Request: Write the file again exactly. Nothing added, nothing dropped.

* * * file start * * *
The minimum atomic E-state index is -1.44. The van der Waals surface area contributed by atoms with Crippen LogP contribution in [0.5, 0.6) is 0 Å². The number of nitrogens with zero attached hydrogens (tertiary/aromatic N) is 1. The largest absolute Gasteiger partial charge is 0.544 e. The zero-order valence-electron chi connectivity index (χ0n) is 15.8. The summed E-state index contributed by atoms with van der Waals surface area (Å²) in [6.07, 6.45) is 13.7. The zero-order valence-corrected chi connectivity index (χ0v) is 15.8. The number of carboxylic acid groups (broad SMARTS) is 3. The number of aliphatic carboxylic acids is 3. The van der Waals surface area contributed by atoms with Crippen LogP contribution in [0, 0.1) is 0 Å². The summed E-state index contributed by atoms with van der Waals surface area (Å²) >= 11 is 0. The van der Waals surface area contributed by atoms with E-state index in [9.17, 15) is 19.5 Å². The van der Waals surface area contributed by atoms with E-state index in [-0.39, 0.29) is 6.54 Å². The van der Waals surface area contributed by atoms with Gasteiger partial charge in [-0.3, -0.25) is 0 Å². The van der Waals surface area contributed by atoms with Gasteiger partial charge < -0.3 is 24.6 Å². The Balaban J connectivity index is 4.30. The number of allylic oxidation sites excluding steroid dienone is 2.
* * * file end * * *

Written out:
The minimum atomic E-state index is -1.44. The van der Waals surface area contributed by atoms with Crippen LogP contribution in [0.5, 0.6) is 0 Å². The number of nitrogens with zero attached hydrogens (tertiary/aromatic N) is 1. The largest absolute Gasteiger partial charge is 0.544 e. The zero-order valence-electron chi connectivity index (χ0n) is 15.8. The summed E-state index contributed by atoms with van der Waals surface area (Å²) in [6.07, 6.45) is 13.7. The zero-order valence-corrected chi connectivity index (χ0v) is 15.8. The number of carboxylic acid groups (broad SMARTS) is 3. The number of aliphatic carboxylic acids is 3. The van der Waals surface area contributed by atoms with Crippen LogP contribution in [0, 0.1) is 0 Å². The summed E-state index contributed by atoms with van der Waals surface area (Å²) >= 11 is 0. The van der Waals surface area contributed by atoms with E-state index in [9.17, 15) is 19.5 Å². The van der Waals surface area contributed by atoms with E-state index in [-0.39, 0.29) is 6.54 Å². The van der Waals surface area contributed by atoms with Gasteiger partial charge in [-0.3, -0.25) is 0 Å². The van der Waals surface area contributed by atoms with Gasteiger partial charge < -0.3 is 24.6 Å². The Balaban J connectivity index is 4.30. The number of allylic oxidation sites excluding steroid dienone is 2.